Monday, January 19, 2015

Rapidly destructive glenohumeral arthritis

Rapidly destructive arthrosis of the shoulder joints: radiographic, magnetic resonance imaging, and histopathologic findings.

These authors present 9 women (mean age of 72 years (range, 63-85 years)) having shoulder arthroplasty that demonstrated a pattern of rapid collapse of the humeral head over 6 months from symptom onset as seen on plain radiography and magnetic resonance imaging (MRI) within 12 months from symptom onset. These patients had no history of  trauma, rheumatoid arthritis, steroid intake, neurologic osteoarthropathy, osteonecrosis, renal osteoarthropathy, or gout.

All patients showed a unique pattern of humeral head flattening, which appeared like a clean surgical cut with bone debris around the humeral head. MRI findings revealed significant joint effusion and bone marrow edema in the humeral head, without involvement of the glenoid. Pathologic findings showed both fragmentation and regeneration of bone matrix. Seven of the shoulders had large rotator cuff tears.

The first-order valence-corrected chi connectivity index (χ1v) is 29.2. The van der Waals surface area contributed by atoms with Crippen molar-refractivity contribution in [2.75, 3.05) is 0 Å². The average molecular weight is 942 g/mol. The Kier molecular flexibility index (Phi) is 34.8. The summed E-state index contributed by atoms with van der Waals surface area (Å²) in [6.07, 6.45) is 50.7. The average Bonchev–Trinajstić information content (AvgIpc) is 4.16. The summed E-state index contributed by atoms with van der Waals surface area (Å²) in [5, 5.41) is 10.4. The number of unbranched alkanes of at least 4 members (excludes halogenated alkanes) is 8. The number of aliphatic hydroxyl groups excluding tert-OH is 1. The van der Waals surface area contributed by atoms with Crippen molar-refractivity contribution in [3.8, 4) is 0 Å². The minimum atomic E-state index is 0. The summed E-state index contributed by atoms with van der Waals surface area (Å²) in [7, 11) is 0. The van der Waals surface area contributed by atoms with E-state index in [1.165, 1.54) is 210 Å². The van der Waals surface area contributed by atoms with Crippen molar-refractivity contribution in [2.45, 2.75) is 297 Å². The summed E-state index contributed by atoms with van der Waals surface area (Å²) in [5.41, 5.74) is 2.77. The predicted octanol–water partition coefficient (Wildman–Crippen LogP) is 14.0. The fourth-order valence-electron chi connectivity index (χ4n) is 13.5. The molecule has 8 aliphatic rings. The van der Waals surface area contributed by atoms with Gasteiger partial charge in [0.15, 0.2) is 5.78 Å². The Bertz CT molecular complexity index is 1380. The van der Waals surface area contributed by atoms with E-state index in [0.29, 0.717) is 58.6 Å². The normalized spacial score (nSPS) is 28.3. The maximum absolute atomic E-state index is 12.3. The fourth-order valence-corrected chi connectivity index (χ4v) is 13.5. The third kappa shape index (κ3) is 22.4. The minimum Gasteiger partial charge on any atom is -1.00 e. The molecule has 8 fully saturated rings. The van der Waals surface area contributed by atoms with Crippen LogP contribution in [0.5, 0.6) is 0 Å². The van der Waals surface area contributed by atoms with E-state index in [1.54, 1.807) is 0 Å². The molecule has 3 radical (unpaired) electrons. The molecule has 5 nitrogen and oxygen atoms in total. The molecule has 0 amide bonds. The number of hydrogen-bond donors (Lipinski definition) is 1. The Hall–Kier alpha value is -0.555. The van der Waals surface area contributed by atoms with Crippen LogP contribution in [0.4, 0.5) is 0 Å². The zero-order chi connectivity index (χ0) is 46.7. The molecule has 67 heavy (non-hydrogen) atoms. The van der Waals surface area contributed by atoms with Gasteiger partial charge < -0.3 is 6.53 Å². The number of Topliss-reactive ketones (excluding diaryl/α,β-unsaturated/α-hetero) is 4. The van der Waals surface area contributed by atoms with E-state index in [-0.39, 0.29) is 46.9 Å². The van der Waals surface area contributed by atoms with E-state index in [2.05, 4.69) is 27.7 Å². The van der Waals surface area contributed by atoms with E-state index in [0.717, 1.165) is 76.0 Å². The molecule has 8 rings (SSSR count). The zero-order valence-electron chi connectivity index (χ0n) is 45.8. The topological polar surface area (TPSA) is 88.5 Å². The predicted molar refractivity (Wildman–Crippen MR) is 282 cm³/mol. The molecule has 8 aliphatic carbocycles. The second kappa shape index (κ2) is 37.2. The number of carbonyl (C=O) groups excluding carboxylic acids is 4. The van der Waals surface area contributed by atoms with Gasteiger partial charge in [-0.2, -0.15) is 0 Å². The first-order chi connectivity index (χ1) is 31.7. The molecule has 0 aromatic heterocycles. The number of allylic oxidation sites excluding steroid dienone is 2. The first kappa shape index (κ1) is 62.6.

Comment: This description is interesting. This condition seems to have some features that resemble cuff tear arthropathy, others that resemble osteopenic fatigue fracture, and others suggesting avascular necrosis, while not being absolutely characteristic of any of these. We having a pending case in a 70 year old woman not exactly like those in this report, but similar in that over 8 months, without any evidence of infection or other underlying cause progressed from this characteristic picture of cuff tear arthropathy
 to this picture of destruction involving (in contrast to those in the report) the glenoid as well as the humeral articular surface.

The bottom line may be that there are many variations on the theme of glenohumeral arthritis, each requiring an individualized approach.


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